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Let $Q$ be the following set of $\mathbb{Z}\times \mathbb{Z}$

\begin{align*}

Q=\{(a,b)\in \mathbb{Z}\times \mathbb{Z} | b\neq 0\}

\end{align*}

Define the relation $\sim$ on $Q$ as

\begin{align*}

(a,b)\sim (c,d)\Leftrightarrow ad=bc

\end{align*}

Prove that $\sim$ is a relation of equivalence, and give theclassof equivalence of $[(2,3)]$. Furthermore the general order of equivalence of $[(a,b)]$. Try to give a description $Q/\sim$.

I’ve asked the same question (I deleted it one hour later) but it didn’t look well when I didn’t try to add what I tried. Here we go. I have proven that $\sim$ is a relation of equivalence by showin it’s i) reflexive, ii) symmetric and iii) transitive.

i) $\forall (a,b)\in Q:(a,b) \sim (a,b)$.

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$\forall (a,b)\in Q:(a, b) \sim (a, b) \Leftrightarrow ab \stackrel{\surd}= ab$

ii) $(a, b) \sim (c, d) \Rightarrow (c, d) \sim (a,b)$

$(a, b) \sim (c, d) \Leftrightarrow ad = bc$ and $(c, d) \sim (a, b) \Leftrightarrow cb = da$

then $ad = bc \stackrel{\surd}\Rightarrow cb = da$.

iii) $[(a, b) \sim (c,d) \wedge (c, d) \sim (e, f)] \Rightarrow (a, b) \sim (e, f)$

$(a, b)\sim (c, d) \Leftrightarrow ad = bc$, $(c, d) \sim (e, f) \Leftrightarrow cf = de$ and $(a, b) \sim (e, f) \Leftrightarrow af = be$

then $((ad = bc) \wedge (cf = de))\stackrel{\surd}\Rightarrow af = be$.

The **class** of eq. $[(2,3)]$ is the **class**, that contains the element $(2,3)$, so for every element $(a,b)$ in this **class** satisfies $(a,b) \sim (2,3) \Leftrightarrow 3a=2b$, that is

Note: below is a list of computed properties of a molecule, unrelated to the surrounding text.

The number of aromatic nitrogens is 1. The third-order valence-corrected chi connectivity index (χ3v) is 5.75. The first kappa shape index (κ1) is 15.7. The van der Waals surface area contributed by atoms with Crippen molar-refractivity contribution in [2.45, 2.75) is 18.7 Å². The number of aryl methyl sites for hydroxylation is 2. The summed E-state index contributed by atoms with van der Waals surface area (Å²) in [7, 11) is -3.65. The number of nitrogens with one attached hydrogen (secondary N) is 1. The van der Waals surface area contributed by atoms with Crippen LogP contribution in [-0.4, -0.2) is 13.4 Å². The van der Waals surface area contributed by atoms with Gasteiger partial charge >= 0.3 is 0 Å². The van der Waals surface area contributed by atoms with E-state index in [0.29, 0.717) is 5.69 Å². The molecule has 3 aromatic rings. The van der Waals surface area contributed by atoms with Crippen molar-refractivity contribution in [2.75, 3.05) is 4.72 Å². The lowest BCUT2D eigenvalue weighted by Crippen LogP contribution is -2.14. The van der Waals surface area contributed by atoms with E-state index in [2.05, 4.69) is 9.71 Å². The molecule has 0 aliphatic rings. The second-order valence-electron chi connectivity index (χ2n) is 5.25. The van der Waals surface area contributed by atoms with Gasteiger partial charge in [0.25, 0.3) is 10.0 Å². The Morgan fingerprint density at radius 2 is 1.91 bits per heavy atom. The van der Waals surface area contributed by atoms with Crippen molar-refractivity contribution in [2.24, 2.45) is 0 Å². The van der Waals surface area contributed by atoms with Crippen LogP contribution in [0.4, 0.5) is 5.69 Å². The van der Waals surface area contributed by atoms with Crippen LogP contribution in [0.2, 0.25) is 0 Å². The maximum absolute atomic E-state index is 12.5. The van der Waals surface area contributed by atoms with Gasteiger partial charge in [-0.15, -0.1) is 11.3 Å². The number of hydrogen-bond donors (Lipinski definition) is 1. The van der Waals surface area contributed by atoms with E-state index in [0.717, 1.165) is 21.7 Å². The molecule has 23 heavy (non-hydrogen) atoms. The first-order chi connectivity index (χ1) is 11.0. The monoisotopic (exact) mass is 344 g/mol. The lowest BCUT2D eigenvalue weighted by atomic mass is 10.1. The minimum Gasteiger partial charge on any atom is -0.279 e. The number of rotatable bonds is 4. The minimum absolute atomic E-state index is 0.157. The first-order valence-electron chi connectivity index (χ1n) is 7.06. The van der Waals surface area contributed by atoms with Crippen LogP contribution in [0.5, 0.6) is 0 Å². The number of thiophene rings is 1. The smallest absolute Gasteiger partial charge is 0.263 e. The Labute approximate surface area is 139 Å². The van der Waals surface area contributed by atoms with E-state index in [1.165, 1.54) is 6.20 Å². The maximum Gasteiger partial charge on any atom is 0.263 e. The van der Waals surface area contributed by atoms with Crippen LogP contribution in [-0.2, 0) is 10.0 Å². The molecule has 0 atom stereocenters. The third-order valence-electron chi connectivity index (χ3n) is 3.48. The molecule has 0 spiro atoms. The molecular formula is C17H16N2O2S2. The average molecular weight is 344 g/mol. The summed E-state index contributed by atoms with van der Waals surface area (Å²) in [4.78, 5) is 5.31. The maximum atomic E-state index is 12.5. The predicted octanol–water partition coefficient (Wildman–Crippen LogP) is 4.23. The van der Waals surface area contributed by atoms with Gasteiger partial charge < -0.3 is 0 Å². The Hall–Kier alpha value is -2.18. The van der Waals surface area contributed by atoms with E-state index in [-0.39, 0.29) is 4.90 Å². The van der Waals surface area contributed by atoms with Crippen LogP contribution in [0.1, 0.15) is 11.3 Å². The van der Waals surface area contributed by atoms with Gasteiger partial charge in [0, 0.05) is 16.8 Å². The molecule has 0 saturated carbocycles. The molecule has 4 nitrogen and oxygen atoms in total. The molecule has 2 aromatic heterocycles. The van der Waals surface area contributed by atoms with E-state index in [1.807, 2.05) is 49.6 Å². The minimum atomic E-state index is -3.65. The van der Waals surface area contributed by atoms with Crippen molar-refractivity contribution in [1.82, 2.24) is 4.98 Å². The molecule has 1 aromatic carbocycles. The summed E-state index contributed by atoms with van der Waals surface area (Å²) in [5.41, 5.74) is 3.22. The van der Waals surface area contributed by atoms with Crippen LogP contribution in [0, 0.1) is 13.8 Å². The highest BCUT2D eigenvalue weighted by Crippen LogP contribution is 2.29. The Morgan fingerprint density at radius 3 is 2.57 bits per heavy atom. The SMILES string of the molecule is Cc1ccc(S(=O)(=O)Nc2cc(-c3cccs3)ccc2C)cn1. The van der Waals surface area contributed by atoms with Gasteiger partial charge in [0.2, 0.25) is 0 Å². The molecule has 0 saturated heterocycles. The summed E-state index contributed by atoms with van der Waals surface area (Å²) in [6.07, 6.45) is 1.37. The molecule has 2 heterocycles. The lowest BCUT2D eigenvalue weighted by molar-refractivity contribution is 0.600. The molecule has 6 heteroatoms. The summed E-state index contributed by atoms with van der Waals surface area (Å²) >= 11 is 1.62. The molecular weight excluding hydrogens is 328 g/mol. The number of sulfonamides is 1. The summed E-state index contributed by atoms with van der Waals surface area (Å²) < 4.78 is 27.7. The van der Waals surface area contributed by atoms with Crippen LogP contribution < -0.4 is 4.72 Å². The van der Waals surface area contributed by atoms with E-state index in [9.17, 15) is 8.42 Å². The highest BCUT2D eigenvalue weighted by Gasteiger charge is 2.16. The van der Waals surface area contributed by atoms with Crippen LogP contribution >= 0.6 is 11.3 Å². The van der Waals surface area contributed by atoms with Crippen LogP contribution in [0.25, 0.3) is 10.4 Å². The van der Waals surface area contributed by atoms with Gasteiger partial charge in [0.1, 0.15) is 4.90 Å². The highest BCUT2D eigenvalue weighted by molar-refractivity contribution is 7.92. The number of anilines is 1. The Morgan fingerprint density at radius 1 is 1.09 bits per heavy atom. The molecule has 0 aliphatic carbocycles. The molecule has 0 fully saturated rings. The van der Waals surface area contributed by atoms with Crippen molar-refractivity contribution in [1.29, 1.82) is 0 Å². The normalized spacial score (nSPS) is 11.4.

\begin{equation}

[(2,3)] = \lbrace (a,b) \in \mathbb{Z}\times\mathbb{Z} | b \neq 0 \wedge 3a = 2b \rbrace

\end{equation}

So now I’ve shown what I tried to show. Is there something I’m missing or something I should have mentioned? I need some help to answer the rest. Thanks.

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The point is that $Q/\sim$ wants to be the set of rational numbers, $(a,b)$ representing $\displaystyle\frac ab$. We also have

$$ ad=bc \iff \frac ab=\frac cd\,,$$

and forming the quotient set basically means to transform $\sim$ to become equality.

So, the equivalence class of $(2,3)$ is $\{\dots,(-2,-3),(2,3),(4,6),(6,9),\dots\}$. By the *general order* I don’t know what is meant..

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